Hi guys, I had the chance to talk to Genna Donaghy about her fresh and utterly entertaining “Second Skin”. I hope you will enjoy this interview as much as I did and will take advantage of the 30% sale at MUSA for the book (February 23) and the chance to win the book and a $10 MUSA voucher. Also check out my 4.25* review for the book, posted soon 🙂
Can you tell our readers a bit about yourself and how you came to be an author in this genre?
Oh gosh, there’s not much to tell. I actually came into writing pretty late. I nearly failed out of high school as a kid, and it was only when I discovered fan fiction that I made myself learn where a comma goes. I wrote on and off as an escapist hobby for about ten years, but have worked seriously to get published for around two. I’ve learned a few tricks, though my editors will tell you I still sometimes misplace a comma. 🙂
I got into M/M not for the erotic aspect– though that helped, not gonna lie — but because of the variety in the genre. It seems like writers take plotty romance further with M/M and F/F. This is probably getting pretentious, but M/M and F/F authors seem unafraid to to take on a variety of other issues in their novels, not just gay rights, but racial as well. Both of which are important to me in my life. I dunno, I guess I’m a sucker for human drama? I like plot in my porn.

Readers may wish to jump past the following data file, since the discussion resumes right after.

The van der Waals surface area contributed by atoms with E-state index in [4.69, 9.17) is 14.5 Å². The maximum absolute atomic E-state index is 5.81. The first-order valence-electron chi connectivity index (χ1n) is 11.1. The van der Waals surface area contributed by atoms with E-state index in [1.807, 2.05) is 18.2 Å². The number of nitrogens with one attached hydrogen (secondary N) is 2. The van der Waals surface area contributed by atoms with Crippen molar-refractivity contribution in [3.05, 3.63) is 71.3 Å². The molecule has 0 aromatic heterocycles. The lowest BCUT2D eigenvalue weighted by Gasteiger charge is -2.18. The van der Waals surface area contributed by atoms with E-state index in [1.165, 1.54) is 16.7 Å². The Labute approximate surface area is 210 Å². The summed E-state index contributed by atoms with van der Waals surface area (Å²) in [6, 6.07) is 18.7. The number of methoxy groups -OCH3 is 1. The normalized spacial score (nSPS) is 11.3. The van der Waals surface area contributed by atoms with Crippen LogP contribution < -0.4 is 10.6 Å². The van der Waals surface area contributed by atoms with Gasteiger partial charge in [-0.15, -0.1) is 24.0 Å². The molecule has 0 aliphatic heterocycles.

I really enjoyed your story “Second Skin”. How did you get this idea?
Why, thank you! It was a blast to write.
I’ve always loved shape-shifting stories, especially when the animal side is explored. For my first novel, I wanted to write something where the character somehow shifts into multiple creatures, not just a cat or a werewolf or whatever. And I wanted a strong crime element. It took awhile to come up with the full concept of the mind-switch technology for Second Skin — there was a draft version where it came from a magic source, but because everything else in the world is present day modern it didn’t fit. So! Secret government tech it is. It’s a little wacky, but overall I’m happy with the result.
Do you keep a file with story ideas and how do you determine which idea would work for a story?